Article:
Monday, June 29, 2020

Review: Such a Fun Age by Kiley Reid

Title: Such a Fun Age
Author: Kiley Reid
Published: December 2019, G.P. Putnam's Sons
Format: ARC Paperback, 307 pages
Source: Publisher

Alix Chamberlain is a woman who gets what she wants and has made a living, with her confidence-driven brand, showing other women how to do the same. So she is shocked when her babysitter, Emira Tucker, is confronted while watching the Chamberlains' toddler one night, walking the aisles of their local high-end supermarket. The store's security guard, seeing a young black woman out late with a white child, accuses Emira of kidnapping two-year-old Briar. A small crowd gathers, a bystander films everything, and Emira is furious and humiliated. Alix resolves to make things right.

But Emira herself is aimless, broke, and wary of Alix's desire to help. At twenty-five, she is about to lose her health insurance and has no idea what to do with her life. When the video of Emira unearths someone from Alix's past, both women find themselves on a crash course that will upend everything they think they know about themselves, and each other.

With empathy and piercing social commentary, Such a Fun Age explores the stickiness of transactional relationships, what it means to make someone "family," the complicated reality of being a grown up, and the consequences of doing the right thing for the wrong reason.

A striking and surprising debut novel from an exhilarating new voice, Such a Fun Age is a page-turning and big-hearted story about race and privilege, set around a young black babysitter, her well-intentioned employer, and a surprising connection that threatens to undo them both.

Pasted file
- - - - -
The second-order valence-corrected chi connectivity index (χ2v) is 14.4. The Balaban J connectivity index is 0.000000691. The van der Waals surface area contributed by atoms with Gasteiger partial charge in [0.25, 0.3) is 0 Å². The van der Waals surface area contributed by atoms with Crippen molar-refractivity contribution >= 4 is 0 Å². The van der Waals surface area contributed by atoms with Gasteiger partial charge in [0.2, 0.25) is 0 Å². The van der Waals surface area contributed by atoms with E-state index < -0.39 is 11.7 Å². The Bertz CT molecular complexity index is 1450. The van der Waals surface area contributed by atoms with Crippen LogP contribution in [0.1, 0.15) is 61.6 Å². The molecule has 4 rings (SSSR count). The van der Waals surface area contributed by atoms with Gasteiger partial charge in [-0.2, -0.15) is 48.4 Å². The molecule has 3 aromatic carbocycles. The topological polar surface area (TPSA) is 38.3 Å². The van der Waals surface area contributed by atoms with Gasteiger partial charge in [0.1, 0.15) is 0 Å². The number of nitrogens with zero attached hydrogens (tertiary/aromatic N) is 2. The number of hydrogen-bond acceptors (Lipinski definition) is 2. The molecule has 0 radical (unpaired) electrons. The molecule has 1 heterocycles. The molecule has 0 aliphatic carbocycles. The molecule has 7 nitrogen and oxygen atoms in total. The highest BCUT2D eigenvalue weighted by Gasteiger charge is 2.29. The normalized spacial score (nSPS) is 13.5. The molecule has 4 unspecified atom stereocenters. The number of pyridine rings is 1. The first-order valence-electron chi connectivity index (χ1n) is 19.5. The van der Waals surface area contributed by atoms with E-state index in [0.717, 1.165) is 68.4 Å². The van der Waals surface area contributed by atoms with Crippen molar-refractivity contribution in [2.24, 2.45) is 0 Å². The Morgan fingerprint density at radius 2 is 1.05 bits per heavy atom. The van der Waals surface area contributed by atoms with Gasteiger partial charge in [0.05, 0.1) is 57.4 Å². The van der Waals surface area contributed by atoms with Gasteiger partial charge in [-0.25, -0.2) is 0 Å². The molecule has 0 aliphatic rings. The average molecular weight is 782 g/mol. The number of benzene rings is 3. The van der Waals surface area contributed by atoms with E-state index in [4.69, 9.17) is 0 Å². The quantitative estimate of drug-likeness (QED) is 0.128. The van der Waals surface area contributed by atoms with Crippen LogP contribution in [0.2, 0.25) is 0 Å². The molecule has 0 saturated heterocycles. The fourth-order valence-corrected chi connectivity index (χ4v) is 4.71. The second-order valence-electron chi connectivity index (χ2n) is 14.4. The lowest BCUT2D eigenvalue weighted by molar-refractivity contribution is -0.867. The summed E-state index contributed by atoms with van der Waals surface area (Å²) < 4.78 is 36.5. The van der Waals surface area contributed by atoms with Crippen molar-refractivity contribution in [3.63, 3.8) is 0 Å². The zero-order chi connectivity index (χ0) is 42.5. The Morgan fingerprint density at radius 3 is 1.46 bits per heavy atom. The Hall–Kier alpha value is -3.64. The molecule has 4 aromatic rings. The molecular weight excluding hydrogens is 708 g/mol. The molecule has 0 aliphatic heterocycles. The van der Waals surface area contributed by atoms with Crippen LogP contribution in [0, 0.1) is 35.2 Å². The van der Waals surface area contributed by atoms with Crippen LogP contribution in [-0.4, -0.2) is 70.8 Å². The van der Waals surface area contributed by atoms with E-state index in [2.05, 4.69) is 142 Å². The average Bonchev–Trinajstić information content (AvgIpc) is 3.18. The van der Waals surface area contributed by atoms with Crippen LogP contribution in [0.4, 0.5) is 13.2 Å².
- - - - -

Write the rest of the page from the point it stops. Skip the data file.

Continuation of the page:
My thoughts: I was fortunate to pick this book up last year at BookExpo, but for some reason never got around to reading it. Well, I finally did and now I'm kicking myself for not getting to it sooner...this book is highly readable and very thought-provoking. It's definitely a book that absolutely lived up to all the hype that it got.

As soon as I started this book, I was completely hooked. The story grabs you right away and really keeps you engaged throughout. You may not love the characters but you will be unable to walk away from them until you see this book through to the resolution. I loved that not only does it deal with race, but also with class and how the two intersect. 

While the book is quite intense, there are many light-hearted moments to keep it from getting too bogged down and I appreciated that. It's a very relatable book in many instances and I loved the relationship that Emira develops with Briar during her time babysitting...this I could totally relate to as I babysat for many years myself and often got attached to the children I watched. 

This book will take you through a range of emotions. It is both an entertaining read and one that will make you uncomfortable at times. But that is why is such an important read, especially in light of what is going on the world today. This would absolutely make a fantastic book club pick - there is so much to discuss.

It's hard to believe this is a debut novel because this writing is fantastic. I know without a doubt that I will be on the lookout for whatever comes next from the talented author.


1 comment

  1. Wow, I can tell how much you enjoyed reading this book! It sounds so absorbing.

    You truly are "Always With a Book"!


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